26 Jul

Cloud Computing Reduces Businesses’ Environmental Impact

Once vilified as energy hogs destined to destroy the environment, today’s data centers run more efficiently than ever before and tax U.S. energy resources far less than previously expected. Due to advances in technology, modern servers are more energy conscious, require less power to operate and have better internal cooling systems that reduce reliance on external air conditioning units. The cumulative effect allows data centers to provide safe, secure and extensible server space without draining the country’s energy supplies.

A study by the U.S. Department of Energy’s Berkeley Lab reveals that data center energy use is expected to increase a mere four percent between 2014 and 2020. When compared to the 24 percent increase between 2005 and 2010, it’s clear that cloud computing plays a supporting role in stabilizing energy usage in the U.S.

Furthermore, while the number of new data center servers needed to accommodate the growing demand for cloud computing continues to rise, the overall server growth rate is on a steady decline. Following a yearly 15 percent increase between 2000 and 2005, the server growth rate dropped to 5 percent between 2005 and 2010. After 2010, it slowed to 3 percent, where researchers say it will remain through 2020.


Dedicated Servers vs. Data Centers

At first, it may seem like in-house servers have an energy consumption advantage over cloud computing, but that’s usually not the case. In fact, in some instances, the smaller the business, the greater the environmental impact. Startups and SMBs running dedicated servers aren’t as energy efficient as large server warehouses that are specifically designed to achieve maximum output and productivity with a minimum of environmental resources. 

For example, Atlanta-based Internap Network Services built a new data center in California that features automated, high-efficiency lighting that reduces the building’s energy consumption by about 47 percent than similar data centers, reports GreenBiz. INS also purchased renewable energy credits to further solidify the company’s efforts to minimize its environmental impact. Small businesses typically lack the budget, space and technical expertise to build the infrastructure that matches what data centers can provide. 


Companies Taking Advantage of Cloud Services

According to a 2013 Berkeley Lab analysis, it is worth it for businesses to move their applications to the cloud to save energy. The reports claims that if U.S. businesses transitioned their email, productivity software and CRM software to the cloud, they could reduce the energy footprint by 87 percent.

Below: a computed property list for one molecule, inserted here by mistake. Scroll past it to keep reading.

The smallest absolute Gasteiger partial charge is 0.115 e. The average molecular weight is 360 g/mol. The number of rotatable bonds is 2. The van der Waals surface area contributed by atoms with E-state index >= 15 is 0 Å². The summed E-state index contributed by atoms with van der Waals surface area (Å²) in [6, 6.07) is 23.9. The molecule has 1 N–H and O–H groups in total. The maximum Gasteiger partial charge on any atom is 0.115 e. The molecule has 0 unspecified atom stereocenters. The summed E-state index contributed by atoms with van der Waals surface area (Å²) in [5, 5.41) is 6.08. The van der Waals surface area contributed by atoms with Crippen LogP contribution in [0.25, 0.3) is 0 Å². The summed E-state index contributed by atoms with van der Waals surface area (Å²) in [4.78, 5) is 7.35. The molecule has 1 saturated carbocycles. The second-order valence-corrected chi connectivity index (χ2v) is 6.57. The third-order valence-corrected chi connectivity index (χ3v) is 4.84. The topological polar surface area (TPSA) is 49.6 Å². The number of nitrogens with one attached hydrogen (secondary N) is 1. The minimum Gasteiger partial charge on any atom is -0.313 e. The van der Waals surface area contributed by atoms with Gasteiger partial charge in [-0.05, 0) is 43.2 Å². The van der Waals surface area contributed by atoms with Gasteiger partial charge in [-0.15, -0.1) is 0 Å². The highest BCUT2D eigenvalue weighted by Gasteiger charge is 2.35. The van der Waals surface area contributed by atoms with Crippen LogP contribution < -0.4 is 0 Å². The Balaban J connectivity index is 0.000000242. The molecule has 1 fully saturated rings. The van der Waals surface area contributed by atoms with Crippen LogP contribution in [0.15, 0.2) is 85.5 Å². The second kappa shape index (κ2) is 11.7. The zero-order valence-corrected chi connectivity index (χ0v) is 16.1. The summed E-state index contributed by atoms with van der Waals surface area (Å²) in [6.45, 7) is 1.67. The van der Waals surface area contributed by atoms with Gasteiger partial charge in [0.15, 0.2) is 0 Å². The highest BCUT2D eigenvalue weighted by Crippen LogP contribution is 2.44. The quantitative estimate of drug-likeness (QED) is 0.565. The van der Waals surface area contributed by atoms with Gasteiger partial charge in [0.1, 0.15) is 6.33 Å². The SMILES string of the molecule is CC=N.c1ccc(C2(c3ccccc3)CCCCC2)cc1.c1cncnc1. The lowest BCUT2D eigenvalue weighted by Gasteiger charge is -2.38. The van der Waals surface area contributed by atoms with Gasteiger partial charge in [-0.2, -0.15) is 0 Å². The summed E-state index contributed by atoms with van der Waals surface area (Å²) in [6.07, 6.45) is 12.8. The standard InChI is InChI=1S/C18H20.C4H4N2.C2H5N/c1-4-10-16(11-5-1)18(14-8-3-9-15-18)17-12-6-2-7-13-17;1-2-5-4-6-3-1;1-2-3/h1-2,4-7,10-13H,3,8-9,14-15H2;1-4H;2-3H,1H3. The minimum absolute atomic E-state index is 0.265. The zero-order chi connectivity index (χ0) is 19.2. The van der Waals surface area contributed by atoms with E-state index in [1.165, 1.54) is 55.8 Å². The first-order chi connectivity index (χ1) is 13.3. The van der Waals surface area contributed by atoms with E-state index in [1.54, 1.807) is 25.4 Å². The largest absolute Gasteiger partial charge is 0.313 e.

Minnesota nonprofit Rural Renewable Energy Alliance (RREAL) is a good example of a real company taking advantage of the cloud. RREAL delivers solar energy to low-income markets and its staff relies on Office 365 and SharePoint to keep in-house, telecommuting and traveling employees connected and in sync. While working to set up a solar electric microgrid in Liberia, RREAL’s director Jason Edens relied heavily on Microsoft’s cloud-based platforms to collaborate with his team back in the U.S. Edens and his staff digitally transmitted building measurements, sketches and other collaboration documents, eliminating the need to send paper files through emissions-heavy package delivery services and air mail. 

The U.S. General Services Administration is another positive example. Prior to moving to the cloud, it employed a whopping 324 servers to handle email and collaboration for 16,700 users. By migrating to Google Apps, the agency reduced its total number of servers to 61 at a cost savings of 82 percent per user. The GSA’s annual server energy consumption per user dropped 89 percent and its annual carbon emissions from server energy decreased from 1,860 metric tonnes to a mere 290 tonnes. 


Next Steps

To analyze the environmental and financial impact of moving business systems to the cloud, business owners can plug data into the free CLEER (Cloud Energy and Emissions Research) Model. This tool gives them an instant assessment of the potential cost and energy savings migrating to the cloud would give them and helps them budget and strategize before they take the plunge.

When shopping for cloud services, business owners also should ask vendors about their commitment to saving energy. The National Resources Defense Council recommends CIOs ask their cloud service providers for “full disclosure of the carbon-efficiency of the services they offer, and consider all the key variables that contribute to the energy savings and carbon impact of computing options for SMOs.”

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